Original Research

Die korrespondensie van J.J. Venter met H.A.L. Hamelberg: ontleding van ’n sendingbeskouing

P. H. Fick
In die Skriflig/In Luce Verbi | Vol 43, No 3 | a235 | DOI: https://doi.org/10.4102/ids.v43i3.235 | © 2009 P. H. Fick | This work is licensed under CC Attribution 4.0
Submitted: 26 July 2009 | Published: 26 July 2009

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P. H. Fick, Skool vir Kerkwetenskappe, Potchefstroomkampus, Noordwes-Universiteit, South Africa

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The correspondence of J.J. Venter with H.A.L. Hamelberg: an analysis of a view of mission
The controversy regarding the view of missionary work has recurred in South African church history from time to time. This was also the case in the Reformed Church in the Orange Free State during the nineteenth century. It becomes apparent from the 1879 to 1881 correspondence of J.J. Venter with H.A.L. Hamelberg, the then Consul-General of the Free State in the Netherlands. Venter wrote to Hamelberg about his dis- appointment with the reverend Dirk Postma, the first minister of the Reformed Church in South Africa. According to Venter they had been misled: they had asked for a preacher and got a missionary instead. Venter’s view of mission is based on a peculiar view of the doctrine of predestination: he approved of missionary work only if the fruit of election becomes apparent in the lives of the objects of the missionary work. Venter wrote particularly to Hamelberg, a “fellow-tribesman” more than a religious think-alike. This fact, as well as the correspondence reveals Venter’s actual view on the doctrine of predestination and it is clearly shown in this article. Although Venter’s own writings speak of a Pietistic “Busskampf”, his view of mission is rather in line with orthodoxy’s insistence on a structural link between church and state. Cross-cultural mission was therefore unthinkable, unless there is proof of a change in the other culture.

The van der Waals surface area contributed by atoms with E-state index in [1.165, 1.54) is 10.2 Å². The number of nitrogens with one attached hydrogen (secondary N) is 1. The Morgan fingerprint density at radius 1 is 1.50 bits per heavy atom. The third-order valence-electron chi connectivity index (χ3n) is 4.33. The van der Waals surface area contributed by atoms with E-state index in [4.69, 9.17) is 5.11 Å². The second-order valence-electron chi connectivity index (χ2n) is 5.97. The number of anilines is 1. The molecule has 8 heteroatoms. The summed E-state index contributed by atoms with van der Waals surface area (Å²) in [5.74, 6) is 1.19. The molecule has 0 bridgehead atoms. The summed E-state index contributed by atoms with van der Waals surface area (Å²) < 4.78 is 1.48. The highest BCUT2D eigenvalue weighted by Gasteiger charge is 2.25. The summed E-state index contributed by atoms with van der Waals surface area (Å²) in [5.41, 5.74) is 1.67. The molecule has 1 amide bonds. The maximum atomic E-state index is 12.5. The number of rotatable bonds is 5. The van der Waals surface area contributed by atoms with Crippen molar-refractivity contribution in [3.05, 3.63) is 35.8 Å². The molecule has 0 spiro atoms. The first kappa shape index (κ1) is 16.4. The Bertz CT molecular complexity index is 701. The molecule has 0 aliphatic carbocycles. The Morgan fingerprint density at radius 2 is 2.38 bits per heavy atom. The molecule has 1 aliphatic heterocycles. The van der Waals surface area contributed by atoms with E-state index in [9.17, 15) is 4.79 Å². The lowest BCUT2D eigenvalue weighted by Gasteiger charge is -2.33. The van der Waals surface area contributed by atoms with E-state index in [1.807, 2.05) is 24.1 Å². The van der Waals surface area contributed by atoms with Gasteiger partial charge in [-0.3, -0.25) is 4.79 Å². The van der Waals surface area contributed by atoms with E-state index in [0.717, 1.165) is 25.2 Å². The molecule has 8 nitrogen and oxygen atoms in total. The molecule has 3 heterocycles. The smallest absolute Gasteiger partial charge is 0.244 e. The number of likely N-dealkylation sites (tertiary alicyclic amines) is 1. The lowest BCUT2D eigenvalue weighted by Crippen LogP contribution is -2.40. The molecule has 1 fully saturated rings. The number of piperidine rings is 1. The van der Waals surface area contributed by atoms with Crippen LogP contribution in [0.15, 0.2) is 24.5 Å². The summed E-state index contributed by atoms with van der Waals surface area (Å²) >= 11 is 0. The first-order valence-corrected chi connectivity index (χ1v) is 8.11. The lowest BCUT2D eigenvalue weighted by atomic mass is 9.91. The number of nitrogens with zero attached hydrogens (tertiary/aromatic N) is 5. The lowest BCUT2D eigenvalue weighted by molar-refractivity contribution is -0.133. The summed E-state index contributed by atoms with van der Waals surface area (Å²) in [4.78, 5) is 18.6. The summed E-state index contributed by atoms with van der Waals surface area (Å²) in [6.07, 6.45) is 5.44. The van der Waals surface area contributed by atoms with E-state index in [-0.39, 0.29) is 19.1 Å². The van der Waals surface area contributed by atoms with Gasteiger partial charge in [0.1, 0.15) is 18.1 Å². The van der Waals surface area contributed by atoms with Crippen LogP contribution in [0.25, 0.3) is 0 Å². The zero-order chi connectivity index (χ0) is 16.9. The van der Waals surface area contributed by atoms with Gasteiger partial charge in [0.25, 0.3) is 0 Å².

Hamelberg HAL Mission; Orange Free State Predestination; Venter JJ


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